“We should take a walk someday. Dream about what we could’ve been. But I don’t wanna leave this place: no faith in Brooklyn”
These are not the words of Ivy League graduate Steven Markowitz, rather his alter ego and rap artist Hoodie Allen.
Although he was lyrically gifted from the beginning, Hoodie wasn’t always a rap icon. Before he smashed through the doors of the rap game, Hoodie was raised in a Jewish household, attended the Long Island School for the Gifted, graduated from UPenn with a degree in marketing and finance, and worked at Google.
While at UPenn, he released a few songs that earned him a reputation in the industry, but the best was yet to come. His career was exploding with live concerts, hours of writing lyrics each night, talking to the fans, and trying to be the best rapper he could be. As his success grew with each new YouTube view and he fully embraced the identity of Hoodie Allen, he quit his position at Google and iPods around the world instantly became a bit happier.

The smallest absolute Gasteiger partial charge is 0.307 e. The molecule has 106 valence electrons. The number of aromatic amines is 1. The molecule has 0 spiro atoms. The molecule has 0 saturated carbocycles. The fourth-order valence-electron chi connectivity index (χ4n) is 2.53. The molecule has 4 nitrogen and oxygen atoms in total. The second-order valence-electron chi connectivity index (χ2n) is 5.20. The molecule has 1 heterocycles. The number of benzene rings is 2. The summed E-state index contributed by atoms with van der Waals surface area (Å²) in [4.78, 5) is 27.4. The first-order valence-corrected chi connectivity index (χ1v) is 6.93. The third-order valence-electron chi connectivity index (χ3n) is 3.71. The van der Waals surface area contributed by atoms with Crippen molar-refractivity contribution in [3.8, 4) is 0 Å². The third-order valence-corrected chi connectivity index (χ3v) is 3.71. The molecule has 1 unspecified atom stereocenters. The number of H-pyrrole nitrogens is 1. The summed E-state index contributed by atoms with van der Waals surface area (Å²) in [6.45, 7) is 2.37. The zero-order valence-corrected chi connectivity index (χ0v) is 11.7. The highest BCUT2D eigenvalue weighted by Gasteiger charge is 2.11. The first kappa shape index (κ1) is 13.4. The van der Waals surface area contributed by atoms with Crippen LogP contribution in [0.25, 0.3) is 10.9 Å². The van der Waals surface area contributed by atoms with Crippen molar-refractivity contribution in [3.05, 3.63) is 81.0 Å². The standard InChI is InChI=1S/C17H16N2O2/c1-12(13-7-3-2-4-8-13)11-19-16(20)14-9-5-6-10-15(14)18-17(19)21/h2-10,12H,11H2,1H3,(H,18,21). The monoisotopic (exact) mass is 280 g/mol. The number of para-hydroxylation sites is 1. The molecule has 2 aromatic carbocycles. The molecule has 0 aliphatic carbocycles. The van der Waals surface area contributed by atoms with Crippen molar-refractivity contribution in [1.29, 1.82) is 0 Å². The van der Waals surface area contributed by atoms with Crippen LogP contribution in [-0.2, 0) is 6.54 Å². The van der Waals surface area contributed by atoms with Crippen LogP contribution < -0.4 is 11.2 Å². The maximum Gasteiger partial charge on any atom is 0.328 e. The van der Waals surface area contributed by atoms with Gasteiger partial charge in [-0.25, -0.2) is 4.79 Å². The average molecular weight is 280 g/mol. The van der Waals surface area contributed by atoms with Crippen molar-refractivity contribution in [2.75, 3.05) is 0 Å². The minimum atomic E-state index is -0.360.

Hoodie, while known for his cunning word play and references to popular social icons, released his first couple of hits over samples from the likes of Death Cab for Cutie, Ellie Goulding, and Two Door Cinema Club.
His first EP and most popular release to date, reaching number 10 on the Billboard Top 200 in 2012, featured a more confident and successful rapper. The EP, All American, debuted in the midst of his rising fame, evident in his lyrical references to his newfound wealth and popularity.
Are you part of the Hoodie Mob? If not, then you should be. These aren’t just avid followers of Hoodie’s music, but rather an extension of his marketing strategy: fans who pledge to promote Hoodie Allen and are assigned a certain duty are often rewarded with perks and a potential pre-show meet and greet.
Don’t miss your chance to see this incredible rapper live. We’ll be there, and so will you. See you there.
Photo credit: Penn State SPA